The group has started with 80 members and emerged from the jungle with 114, having picked up 34 strays and suffered no losses — possibly the only large group to do so.

This is the only country in South America to send troops to the Korean War
Kachin Rangers stand in formation. (Photo: U.S. Army)

For the next two years, Stilwell had to rely on a small group of Americans leading guerrilla operations in Burma to keep the Japanese off kilter. Army Col. Carl F. Eifler led a small group of U.S. soldiers who recruited the local Kachin people into an insurgency against the Japanese. The force was credited with killing 5,428 Japanese troops and recovering 574 isolated Allied troops, mostly downed aircrews.

But Stilwell didn’t want to disrupt the Japanese in Burma, he wanted it back. In 1944, he was able to lead a force that retook the region. One of the most famous units in the effort was Merrill’s Marauders, led by Maj. Gen. Frank Merrill. Merrill was one of the survivors that left Burma with Stilwell. Merrill had survived the evacuation despite suffering a heart attack.

This is the only country in South America to send troops to the Korean War
Merrill’s Marauders move through the China-Burma-India Theater on the Ledo Road. (Photo: National Archives and Records Administration)

Stilwell was finally removed from CBI in 1944, mainly due to staff and national politics. He was sent to the Ryukyu Islands where he took over the 10th Army on Okinawa. It was in this position that he was tapped to lead the invasion of Japan, Operation Downfall.

Luckily for him and his men, though not for his career and legacy, the invasion was made unnecessary by the Japanese surrendering to MacArthur in 1945.

MIGHTY HISTORY

This is how Julius Caesar started a civil war

The title of Caesar and everything that it represents stems from the actions of a heroic man who had an undying thirst for advancement. That man, Julius Caesar, had a brilliant, tactical militant mind that he joined with the political shrewdness of Senator Pompey and the economic patronage of Crassus to form the First Triumvirate of Rome.

Together, through bribes, intimidation, and ruthless pragmatism, they brought about change that resonated throughout all of Rome — until a betrayal famously turned the Senate against Caesar. So, what does one do when betrayed by his allies? What stance does one take when the very people who brought you to power now want to see you die for treason? What can you do in the face of reckless envy?

Well, if you have an army, you declare war.


The Battle of Pharsalus (48 B.C.E.)
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In the aftermath of the Gallic Wars (58 B.C. to 50 B.C.), Caesar was set to return to Rome, astride the high of triumph. However, jealous senators (including the once-loyal Pompey) demanded that he answer for the crime of levying an army without senatorial approval. It was a charge of treason — and the perfect excuse for the aristocracy in the capital to dispose of the greatest threat to their power: Julius Ceasar.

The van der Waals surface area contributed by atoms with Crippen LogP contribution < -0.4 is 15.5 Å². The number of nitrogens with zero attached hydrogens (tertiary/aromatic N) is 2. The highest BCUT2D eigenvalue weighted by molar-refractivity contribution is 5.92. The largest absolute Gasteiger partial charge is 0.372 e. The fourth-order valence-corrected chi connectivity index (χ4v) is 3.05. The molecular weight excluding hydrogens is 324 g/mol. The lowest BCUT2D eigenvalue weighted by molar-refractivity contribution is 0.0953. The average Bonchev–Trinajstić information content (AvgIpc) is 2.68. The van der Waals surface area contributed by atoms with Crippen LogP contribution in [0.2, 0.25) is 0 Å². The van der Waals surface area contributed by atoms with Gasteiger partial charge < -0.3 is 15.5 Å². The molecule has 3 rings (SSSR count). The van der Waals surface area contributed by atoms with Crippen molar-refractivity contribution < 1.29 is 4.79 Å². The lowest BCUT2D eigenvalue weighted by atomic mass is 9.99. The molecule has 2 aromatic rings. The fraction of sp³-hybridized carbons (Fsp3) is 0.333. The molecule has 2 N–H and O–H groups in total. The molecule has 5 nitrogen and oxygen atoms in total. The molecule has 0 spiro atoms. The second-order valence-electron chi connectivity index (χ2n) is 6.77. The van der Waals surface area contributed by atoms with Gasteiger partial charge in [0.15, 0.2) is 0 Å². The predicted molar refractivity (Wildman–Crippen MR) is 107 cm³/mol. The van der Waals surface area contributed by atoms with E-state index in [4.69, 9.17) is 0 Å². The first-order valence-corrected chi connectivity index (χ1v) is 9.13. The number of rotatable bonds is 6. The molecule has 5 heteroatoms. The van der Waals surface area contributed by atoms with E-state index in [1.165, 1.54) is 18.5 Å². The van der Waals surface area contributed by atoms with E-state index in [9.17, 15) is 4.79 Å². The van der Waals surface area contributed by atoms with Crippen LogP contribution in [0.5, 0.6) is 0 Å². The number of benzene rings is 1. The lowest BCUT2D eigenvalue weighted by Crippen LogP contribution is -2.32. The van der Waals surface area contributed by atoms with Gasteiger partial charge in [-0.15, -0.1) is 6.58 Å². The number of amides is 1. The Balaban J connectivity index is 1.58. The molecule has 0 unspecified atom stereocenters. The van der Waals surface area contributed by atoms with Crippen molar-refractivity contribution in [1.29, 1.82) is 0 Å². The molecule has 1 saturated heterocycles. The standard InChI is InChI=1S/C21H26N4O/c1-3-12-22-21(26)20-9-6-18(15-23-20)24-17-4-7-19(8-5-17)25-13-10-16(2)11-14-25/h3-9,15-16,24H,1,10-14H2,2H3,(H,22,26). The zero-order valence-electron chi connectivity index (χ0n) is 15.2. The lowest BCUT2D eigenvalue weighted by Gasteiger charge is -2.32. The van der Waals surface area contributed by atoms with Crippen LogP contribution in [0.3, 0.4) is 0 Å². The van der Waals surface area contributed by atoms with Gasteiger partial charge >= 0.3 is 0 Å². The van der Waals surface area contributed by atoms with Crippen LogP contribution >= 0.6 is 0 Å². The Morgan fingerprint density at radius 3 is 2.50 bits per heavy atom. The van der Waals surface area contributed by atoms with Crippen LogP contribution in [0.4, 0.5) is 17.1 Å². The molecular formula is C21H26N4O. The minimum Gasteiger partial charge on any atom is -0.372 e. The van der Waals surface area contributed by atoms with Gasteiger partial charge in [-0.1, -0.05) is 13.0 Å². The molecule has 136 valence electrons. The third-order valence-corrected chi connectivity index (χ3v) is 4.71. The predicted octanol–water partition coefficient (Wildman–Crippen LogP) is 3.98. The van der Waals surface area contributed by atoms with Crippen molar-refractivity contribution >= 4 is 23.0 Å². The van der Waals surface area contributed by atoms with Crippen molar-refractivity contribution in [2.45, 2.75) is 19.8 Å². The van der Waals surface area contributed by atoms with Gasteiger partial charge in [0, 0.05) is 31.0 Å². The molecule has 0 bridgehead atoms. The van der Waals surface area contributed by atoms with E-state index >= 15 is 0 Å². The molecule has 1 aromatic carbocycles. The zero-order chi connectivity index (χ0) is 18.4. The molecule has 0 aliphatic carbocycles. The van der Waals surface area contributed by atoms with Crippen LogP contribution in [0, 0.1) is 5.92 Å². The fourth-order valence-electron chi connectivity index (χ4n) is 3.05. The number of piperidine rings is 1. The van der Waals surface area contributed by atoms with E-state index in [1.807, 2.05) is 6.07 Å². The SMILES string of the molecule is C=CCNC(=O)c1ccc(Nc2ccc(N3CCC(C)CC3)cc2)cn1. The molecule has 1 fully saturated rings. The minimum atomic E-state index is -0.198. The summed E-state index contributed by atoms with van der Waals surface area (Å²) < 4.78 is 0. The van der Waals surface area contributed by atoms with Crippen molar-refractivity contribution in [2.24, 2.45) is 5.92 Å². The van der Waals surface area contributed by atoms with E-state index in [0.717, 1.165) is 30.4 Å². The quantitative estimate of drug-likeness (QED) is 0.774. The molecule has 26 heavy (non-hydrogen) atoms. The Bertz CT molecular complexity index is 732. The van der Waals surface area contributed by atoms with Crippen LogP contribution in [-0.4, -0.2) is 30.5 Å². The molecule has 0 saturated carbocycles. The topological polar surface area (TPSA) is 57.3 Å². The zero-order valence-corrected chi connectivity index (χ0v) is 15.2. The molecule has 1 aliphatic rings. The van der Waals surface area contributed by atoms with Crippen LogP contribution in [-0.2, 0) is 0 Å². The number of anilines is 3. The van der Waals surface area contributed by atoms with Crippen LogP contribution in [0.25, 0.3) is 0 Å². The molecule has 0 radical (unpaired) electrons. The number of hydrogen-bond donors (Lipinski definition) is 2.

Caesar details the campaign to defend the Empire’s borders against the barbarian hordes of Gaul (modern day France and Belgium) in his book Commentarii de Bello Gallico. Though the book is far from the most credible account of the war (Caesar is known for inflated battle statistics in his favor), what’s undeniable is that a victory is a victory. Caesar’s conquest over the barbarians remedied his massive debt problems and elevated his status among the people.

Victory aside, Caesar was ordered to return to Rome unaccompanied by his army and stand trial before the senate. He uttered, “alea iacta est” (‘the die is cast’) and crossed the Rubicon River with the 13th Legion (Legio XIII) in an act of defiance and informal declaration of war against his accusers.

Senator Pompey and the others fled Rome when they heard that Caesar would not go down without a fight. Rome was officially in a civil war.

Senator Pompey fled across the Adriatic Sea and commanded his allies in Greece to raise troops to help him defend the Republic. Caesar, dedicated to seizing the initiative whenever he could, ordered his men to march to southern Italy in an attempt to cut off Pompey’s army from a rendezvous with eastern allies. Unfortunately, the 13th Legion did not make it in time to stop them and the stage was set for The Battle of Pharsalus (48 B.C.E.).

This is the only country in South America to send troops to the Korean War

Did senators ever tell the truth?

Caesar’s victory here sent the Roman Republic into the throes of death — and gave rise to the Roman Empire.

Caesar appointed himself dictator with Mark Antony as his right-hand man (his master of cavalry) and continued his campaign. Just 11 days after establishing his dictatorship, he secured Publius Servilius Vatia Isauricus as an ally and his emperorship was beyond reproach.

The great conspiracy against Julius Caesar – Kathryn Tempest
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Several decisive victories in Greece and the Italian mainland later, Caesar had turned what was once seen as an illegitimate military rulership into an unquestionable empire. Long live the Emperor of Rome, hero of the common man.

Caesar’s renown and unchecked power eventually led to his assassination. Beware the ides of March.

MIGHTY TRENDING

India’s satellite destruction now threatens International Space Station safety

NASA is calling India’s destruction of a satellite last week a “terrible, terrible thing” and says the space debris created by the explosion should be considered a threat to the International Space Station and the astronauts on board.

India intentionally destroyed one of its satellites with a missile last week, a move Prime Minister Narendra Modi welcomed as one that established India “as a space power.”